Working around energized systems comes with inherent dangers, and possible emergencies and responses must be addressed. OSHA requires that capabilities for both CPR and first aid be provided for in some fashion when performing work on electrical systems over 50 V, as stated in OSHA General Industry Standards (29 CFR, Part 1910, subpart R). There is no further guidance on the matter, and having trained EMS personnel on standby at the plant would satisfy the requirement. However, that is not a practical solution. If an accident occurs, every second matters, and immediate help is necessary to save lives. From a practical standpoint all members of the team should be trained in first aid and certified in both CPR and the use of automated external defibrillators (AEDs), along with training in the proper release of individuals caught in a live circuit. While it would be easier to simply have one of the team members trained as a first responder, what happens if that individual is the one who is incapacitated in an accident?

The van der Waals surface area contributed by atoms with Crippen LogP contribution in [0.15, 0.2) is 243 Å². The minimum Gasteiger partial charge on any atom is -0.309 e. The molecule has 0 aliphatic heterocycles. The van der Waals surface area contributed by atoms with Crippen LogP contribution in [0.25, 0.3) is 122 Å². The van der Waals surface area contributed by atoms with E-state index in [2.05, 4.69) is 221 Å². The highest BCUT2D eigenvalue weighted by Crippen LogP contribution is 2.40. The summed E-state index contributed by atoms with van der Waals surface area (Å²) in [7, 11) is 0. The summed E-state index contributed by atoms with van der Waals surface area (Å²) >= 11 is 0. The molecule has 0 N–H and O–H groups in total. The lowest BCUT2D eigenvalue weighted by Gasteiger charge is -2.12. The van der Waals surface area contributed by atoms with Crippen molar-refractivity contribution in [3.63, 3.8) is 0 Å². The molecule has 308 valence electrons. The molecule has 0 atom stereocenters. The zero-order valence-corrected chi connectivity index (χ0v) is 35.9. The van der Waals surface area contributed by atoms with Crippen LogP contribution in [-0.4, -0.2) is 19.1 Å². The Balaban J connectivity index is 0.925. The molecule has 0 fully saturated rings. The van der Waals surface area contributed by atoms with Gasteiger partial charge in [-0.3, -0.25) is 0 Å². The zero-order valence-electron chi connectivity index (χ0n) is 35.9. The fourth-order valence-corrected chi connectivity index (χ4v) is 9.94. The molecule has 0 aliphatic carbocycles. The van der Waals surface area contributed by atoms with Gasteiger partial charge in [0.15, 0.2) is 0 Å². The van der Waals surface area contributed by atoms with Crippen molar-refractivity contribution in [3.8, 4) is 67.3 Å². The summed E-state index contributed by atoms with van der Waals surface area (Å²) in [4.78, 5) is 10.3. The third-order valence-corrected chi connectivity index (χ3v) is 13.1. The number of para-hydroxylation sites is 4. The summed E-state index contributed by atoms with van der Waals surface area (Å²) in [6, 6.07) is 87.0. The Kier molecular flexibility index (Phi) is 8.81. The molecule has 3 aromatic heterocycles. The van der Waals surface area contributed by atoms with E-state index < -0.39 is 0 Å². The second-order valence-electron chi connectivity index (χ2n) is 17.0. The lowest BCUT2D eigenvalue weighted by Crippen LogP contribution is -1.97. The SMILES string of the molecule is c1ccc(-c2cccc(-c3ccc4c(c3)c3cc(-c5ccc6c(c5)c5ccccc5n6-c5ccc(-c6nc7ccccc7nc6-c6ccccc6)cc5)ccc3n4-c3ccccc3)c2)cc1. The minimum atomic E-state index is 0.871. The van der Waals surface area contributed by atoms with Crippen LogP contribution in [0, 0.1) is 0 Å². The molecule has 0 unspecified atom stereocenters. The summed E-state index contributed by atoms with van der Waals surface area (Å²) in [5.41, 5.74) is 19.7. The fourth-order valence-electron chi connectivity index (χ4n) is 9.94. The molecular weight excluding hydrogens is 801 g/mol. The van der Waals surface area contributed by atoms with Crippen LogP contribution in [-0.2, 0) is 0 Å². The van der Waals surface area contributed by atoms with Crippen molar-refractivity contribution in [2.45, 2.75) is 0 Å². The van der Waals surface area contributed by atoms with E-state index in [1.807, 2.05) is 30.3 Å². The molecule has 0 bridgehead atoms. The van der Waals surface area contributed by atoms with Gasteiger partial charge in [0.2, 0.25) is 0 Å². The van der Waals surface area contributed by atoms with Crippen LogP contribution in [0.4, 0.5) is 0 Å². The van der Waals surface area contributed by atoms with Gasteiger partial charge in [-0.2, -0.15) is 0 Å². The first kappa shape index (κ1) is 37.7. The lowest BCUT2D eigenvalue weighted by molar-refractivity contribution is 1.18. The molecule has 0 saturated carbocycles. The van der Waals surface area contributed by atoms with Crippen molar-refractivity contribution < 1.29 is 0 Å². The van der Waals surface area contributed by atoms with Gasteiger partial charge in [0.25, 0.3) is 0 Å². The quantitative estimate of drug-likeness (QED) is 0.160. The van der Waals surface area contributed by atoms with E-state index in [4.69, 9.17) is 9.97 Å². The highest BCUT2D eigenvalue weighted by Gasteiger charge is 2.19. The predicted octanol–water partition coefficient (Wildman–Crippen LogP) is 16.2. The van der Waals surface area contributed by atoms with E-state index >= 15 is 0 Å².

Greater efficiency can be achieved using a team of four. In such a configuration, the first person is opening cabinets, the second is imaging the switchgear, and the third is recording anomalies and taking notes, while the final member is closing the cabinets which have already been imaged. While performing the thermographic survey, the team’s sole job is conducting the survey along a predetermined route. They image the switchgear along the route and record their findings, which are later documented in their report. The team does not attempt to fix any of the problems they find along their route — remember, they don't have energized work permits.